The city at a child’s level
Le Magazine Du Centre National De La Fonction Publique Territoriale – N° 44 – Juin 2021
Centre National de la Fonction Publique Territoriale (CNFPT)
40 years after the first children’s council in Schiltigheim, the inclusion of the voice of the child in public policy has made its way. The Child-Friendly Cities network, created by UNICEF, now brings together 245 cities, 16 inter-municipalities and 4 departments. Participatory democracy now goes through them: children are included in consultation processes for developments that concern them, such as schoolyards, parks and playgrounds. At the same time, more and more cities want to make the city more habitable for them, to give them back some of the public space that the car has taken away from them: pedestrian streets around schools, streets for children. Some municipal teams, such as that of Lille, have even made this the core of their action, declaring that they want to create a « city at the height of children ». This is a major challenge for all generations. A « child-friendly city » is a city for everyone: peaceful, green, accessible. Everyone will benefit from it.
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Let’s face it, children are not the « forgotten ones » in the city’s construction. For decades, a lot of public money has been invested in providing them with dedicated playgrounds that are increasingly safe, with soft floors that limit the risk of accidents. But like those parents who think they are doing the right thing but sometimes miss the basic needs of children, Western societies may have failed.
Forty years ago, public space was shared by all generations. For children, the street was a field for experimenting with life, autonomy, socialisation and intergenerational and inter-social encounters. Gradually, children have been ousted from public spaces, which they now frequent « without escort » much later than previous generations. They usually have to wait until they enter secondary school to earn the right to go out on their own. At the same time, children have been confined to places specially created for them, playgrounds equipped with the inevitable slides or rocking horses.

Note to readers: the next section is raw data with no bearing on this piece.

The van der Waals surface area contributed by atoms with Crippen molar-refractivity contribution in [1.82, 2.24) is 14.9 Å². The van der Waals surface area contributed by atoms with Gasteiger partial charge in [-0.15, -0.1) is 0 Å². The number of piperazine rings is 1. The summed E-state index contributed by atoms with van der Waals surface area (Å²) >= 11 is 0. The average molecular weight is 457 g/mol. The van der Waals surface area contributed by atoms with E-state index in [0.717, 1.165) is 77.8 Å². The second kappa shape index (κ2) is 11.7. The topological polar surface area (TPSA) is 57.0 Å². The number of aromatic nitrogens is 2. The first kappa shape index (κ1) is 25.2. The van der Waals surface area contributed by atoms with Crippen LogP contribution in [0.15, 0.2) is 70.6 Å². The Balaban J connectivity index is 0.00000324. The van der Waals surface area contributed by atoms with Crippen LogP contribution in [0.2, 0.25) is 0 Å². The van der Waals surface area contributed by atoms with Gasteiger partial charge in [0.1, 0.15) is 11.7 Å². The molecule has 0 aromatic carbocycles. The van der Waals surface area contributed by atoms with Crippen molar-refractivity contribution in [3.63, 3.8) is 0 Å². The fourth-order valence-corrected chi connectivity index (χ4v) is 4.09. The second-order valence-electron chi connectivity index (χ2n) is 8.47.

The intentions were laudable (to protect children, to create ad hoc places for them, etc.), but many voices are now being raised to question these urban planning models. Do children need dedicated parks, oases reserved for childhood, in a city that is generally inhospitable, aggressive, noisy and invaded by cars? Or, on the contrary, does he need to gradually leave the private sphere in order to grow up, to discover the world, to experiment with it and to gain autonomy step by step?
In other words, is it the whole city that needs to be thought of at the level of the child, and not just a few facilities exclusively dedicated to children?
While many sociologists and geographers are pointing to the rise of the « indoor children » phenomenon (see interview with sociologist Clément Rivière), which has been exacerbated by the rise of digital technology, a number of cities have recently decided to « turn the tide » and rethink the city from a child’s perspective. Lyon, Lille, Rennes and Grenoble now have « child-friendly city » or « child-sized city » advisors and delegates. Their mission? To take into account the interests of young people in the redevelopment of public spaces (playgrounds, but also roads, paths, public facilities, playgrounds) and to involve them in decisions and projects.
This approach, if it gains momentum, is likely to transform the face of cities. Gone are the days when motorists ruled and occupied most of the public space. Following the example of Lyon, many local authorities are experimenting with « school streets », or « children’s streets », pedestrianised at certain times of the day so that children can play, do activities and meet up. Others are introducing 30 km/h zones, aware that a calmer city will be a more pleasant city for children.
Another important subject is the evolution of playgrounds, parks and schoolyards. A new generation of places is emerging, which encourages creativity and free play. The idea is not to « lock » children into their practices, for example with games such as slides or swings, but to give them a territory to explore with natural materials and settings: a mini-forest, a stream, bridges to build, chickens to feed, games to invent, etc.
Behind all these approaches, a global vision of the educational approach is emerging: public space, the street, parks participate as much in the education and learning of the child as what happens within the school walls. Their success therefore depends to a large extent on coordination between the various city services and with educational partners. Hence the interest in having « city at child level » delegations, to establish links and infuse the approach…